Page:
3.0 out of 5 starsDramatic but repetitive and too long
Reviewed in the United Kingdom on September 14, 2020
The End is a good example of much that is wrong with so much modern history written about this period. It tells the dramatic story of how Germany collapsed in on itself between 1944 and 1945, often in harrowing detail. 75 years on, it is hard to imagine the horrors that people lived through, and the sense of destruction that swept all parts of the country. But, this could have been done so much more effectively in a shorter book that offered more analysis. Kershaw crams in the examples, and as other Amazon reviewers have noted, much of the content is repetitive and in places badly written. The last couple of chapters in particular feel like they have been rushed, and the reader almost becomes desensitised to the horrors being described. The challenge here is for more historians to offer leaner, more insightful books. AJP Taylor and Norman Stone are two examples of how this can be done. Both have their faults as historians as well, but they knew the power and value of writing succinctly. Kershaw is a world expert on this period of history, but The End simply rambles on way too long.
Reviewed in the United Kingdom on January 21, 2014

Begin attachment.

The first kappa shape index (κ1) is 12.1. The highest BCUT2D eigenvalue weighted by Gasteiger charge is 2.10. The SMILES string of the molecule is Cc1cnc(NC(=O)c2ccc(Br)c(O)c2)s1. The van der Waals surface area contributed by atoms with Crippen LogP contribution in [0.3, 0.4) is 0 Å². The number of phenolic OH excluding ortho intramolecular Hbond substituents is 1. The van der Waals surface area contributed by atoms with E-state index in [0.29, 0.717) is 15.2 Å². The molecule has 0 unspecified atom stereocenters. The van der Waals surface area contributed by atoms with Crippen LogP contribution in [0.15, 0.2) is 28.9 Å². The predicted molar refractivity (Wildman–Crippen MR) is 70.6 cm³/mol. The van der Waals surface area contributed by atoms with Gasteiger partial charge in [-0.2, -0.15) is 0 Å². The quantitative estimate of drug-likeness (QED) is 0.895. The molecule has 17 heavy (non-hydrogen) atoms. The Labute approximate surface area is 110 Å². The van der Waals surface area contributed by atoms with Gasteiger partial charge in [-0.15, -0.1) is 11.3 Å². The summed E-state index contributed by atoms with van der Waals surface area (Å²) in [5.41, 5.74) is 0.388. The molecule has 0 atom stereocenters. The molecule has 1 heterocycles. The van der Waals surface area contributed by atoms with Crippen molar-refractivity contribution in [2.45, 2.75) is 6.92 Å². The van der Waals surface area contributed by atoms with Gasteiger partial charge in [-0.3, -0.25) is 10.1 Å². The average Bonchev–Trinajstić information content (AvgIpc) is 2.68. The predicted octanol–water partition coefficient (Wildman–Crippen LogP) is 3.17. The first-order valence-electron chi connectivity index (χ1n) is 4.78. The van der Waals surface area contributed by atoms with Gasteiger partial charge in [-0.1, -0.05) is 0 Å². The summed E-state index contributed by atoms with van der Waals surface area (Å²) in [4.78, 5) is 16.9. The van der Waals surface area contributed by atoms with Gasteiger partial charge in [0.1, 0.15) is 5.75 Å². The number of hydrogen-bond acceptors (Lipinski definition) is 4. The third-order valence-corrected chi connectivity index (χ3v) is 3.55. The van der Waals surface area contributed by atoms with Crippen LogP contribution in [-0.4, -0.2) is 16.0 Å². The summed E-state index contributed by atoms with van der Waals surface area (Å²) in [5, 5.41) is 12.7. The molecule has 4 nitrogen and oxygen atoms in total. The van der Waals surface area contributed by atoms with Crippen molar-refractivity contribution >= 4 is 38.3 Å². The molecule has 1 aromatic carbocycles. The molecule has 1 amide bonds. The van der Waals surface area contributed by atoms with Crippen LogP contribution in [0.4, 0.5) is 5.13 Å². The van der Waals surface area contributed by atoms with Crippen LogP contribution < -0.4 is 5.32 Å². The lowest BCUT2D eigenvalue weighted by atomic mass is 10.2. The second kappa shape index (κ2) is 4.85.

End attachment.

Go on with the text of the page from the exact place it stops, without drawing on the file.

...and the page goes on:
For the first quarter of the book I thought Kershaw was going to come to the same continuous conclusion that the failure of the Stauffenberg plot and the Allies' decision to implement 'Unconditional Surrender' was the reason why the regime became so ultra radical for the final year of the war, but by the 'guts' of the book I realised that Kershaw was delving into far more greater depth than I first thought as the analysis flowed with the narrative. Indeed, the sheer size and reach of the regime, through German society and its Armed forces was quite amazing, but the way senior and more worryingly low level people reacted in the last year to assert the regime's dominance (thus protracting the war) is just bewildering and one of the many reasons why this period of History is so facinating. Kershaw is brilliant at relating the keys players of the 'Quadumvirate' as he calls it, Speer, Goebbels, Bormann, Himmler to their individual relationship the the Hitler, the state and the continuation of the war. But he also brings so many other key players to the table, whose actions and decisions helped decide the fate of thousands. Donitz, Jodl, Keitel to name but a few Generals and of course the main district (Gauleiter) heads that proved so callous right until the last moments of the war. There are so many stories of decisions that caused suffering when early capitulation must have been a more sensible option, even when facing the Russian army. But as Kershaw says, the a vast majority of the German state knew what wrongs had gone on in the previous years and perhaps had nothing to lose but to fight on. It was really such a complex fusion of historical, cultural and political forces that caused this potent set of circumstances in Europe, arguably stretching back way beyond 1918, that led to so many civilian deaths and countless accounts of misery. The narrative really helps with the sheer desperation of the last months of the regime and its total inability to face the facts that were approaching them. The trouble for the beaten people of Germany was that they had backed a regime in the 'good' times, the revival of Germany from 1933 and for three successful years of warefare, it was too late to find an alternative as the system was geared around the success being down to one man. They ultimately went down with him, and this books shows just how that happened. Overall this book was thoroughly enjoyable, shocking, full of insight and packed with detail. It also left me wondering how so many of the high level names mentioned were able to live long lives after the war. Hitler was surrounded by 'yes men', some with distinguished careers before their involement in the regime, which makes their involement far worse for me. They were duped alright, but carried out harsh measures on their own people as well as their enemies that should have been punished as soon as the war was over. I had better start reading about the Nuremberg trials asap...